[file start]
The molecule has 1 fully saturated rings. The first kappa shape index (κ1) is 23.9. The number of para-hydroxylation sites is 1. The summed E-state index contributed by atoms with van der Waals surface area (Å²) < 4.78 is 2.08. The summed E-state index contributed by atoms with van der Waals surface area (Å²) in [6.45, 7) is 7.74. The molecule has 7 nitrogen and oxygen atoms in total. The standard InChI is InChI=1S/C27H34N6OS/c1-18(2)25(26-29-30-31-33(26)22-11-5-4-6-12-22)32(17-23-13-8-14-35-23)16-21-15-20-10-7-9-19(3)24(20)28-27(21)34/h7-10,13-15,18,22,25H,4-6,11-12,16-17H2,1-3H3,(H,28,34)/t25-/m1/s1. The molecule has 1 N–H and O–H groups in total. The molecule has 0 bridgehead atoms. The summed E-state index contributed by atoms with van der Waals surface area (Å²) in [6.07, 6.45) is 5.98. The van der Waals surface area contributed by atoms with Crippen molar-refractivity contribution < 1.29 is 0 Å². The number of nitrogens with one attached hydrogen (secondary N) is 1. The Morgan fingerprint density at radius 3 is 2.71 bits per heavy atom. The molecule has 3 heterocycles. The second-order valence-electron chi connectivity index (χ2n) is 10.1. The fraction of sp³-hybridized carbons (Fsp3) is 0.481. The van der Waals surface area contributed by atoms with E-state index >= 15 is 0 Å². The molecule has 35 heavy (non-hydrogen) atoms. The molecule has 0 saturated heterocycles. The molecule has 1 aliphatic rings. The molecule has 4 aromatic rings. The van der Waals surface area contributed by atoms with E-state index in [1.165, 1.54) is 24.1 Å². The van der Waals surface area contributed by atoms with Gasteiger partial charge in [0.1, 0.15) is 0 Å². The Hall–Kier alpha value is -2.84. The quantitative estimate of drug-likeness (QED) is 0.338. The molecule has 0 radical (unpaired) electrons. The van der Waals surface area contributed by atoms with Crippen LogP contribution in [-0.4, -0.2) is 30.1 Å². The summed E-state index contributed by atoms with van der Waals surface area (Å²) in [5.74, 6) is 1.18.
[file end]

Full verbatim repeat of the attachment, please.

The molecule has 1 fully saturated rings. The first kappa shape index (κ1) is 23.9. The number of para-hydroxylation sites is 1. The summed E-state index contributed by atoms with van der Waals surface area (Å²) < 4.78 is 2.08. The summed E-state index contributed by atoms with van der Waals surface area (Å²) in [6.45, 7) is 7.74. The molecule has 7 nitrogen and oxygen atoms in total. The standard InChI is InChI=1S/C27H34N6OS/c1-18(2)25(26-29-30-31-33(26)22-11-5-4-6-12-22)32(17-23-13-8-14-35-23)16-21-15-20-10-7-9-19(3)24(20)28-27(21)34/h7-10,13-15,18,22,25H,4-6,11-12,16-17H2,1-3H3,(H,28,34)/t25-/m1/s1. The molecule has 1 N–H and O–H groups in total. The molecule has 0 bridgehead atoms. The summed E-state index contributed by atoms with van der Waals surface area (Å²) in [6.07, 6.45) is 5.98. The van der Waals surface area contributed by atoms with Crippen molar-refractivity contribution < 1.29 is 0 Å². The number of nitrogens with one attached hydrogen (secondary N) is 1. The Morgan fingerprint density at radius 3 is 2.71 bits per heavy atom. The molecule has 3 heterocycles. The second-order valence-electron chi connectivity index (χ2n) is 10.1. The fraction of sp³-hybridized carbons (Fsp3) is 0.481. The van der Waals surface area contributed by atoms with E-state index >= 15 is 0 Å². The molecule has 35 heavy (non-hydrogen) atoms. The molecule has 0 saturated heterocycles. The molecule has 1 aliphatic rings. The molecule has 4 aromatic rings. The van der Waals surface area contributed by atoms with E-state index in [1.165, 1.54) is 24.1 Å². The van der Waals surface area contributed by atoms with Gasteiger partial charge in [0.1, 0.15) is 0 Å². The Hall–Kier alpha value is -2.84. The quantitative estimate of drug-likeness (QED) is 0.338. The molecule has 0 radical (unpaired) electrons. The van der Waals surface area contributed by atoms with Crippen LogP contribution in [-0.4, -0.2) is 30.1 Å². The summed E-state index contributed by atoms with van der Waals surface area (Å²) in [5.74, 6) is 1.18.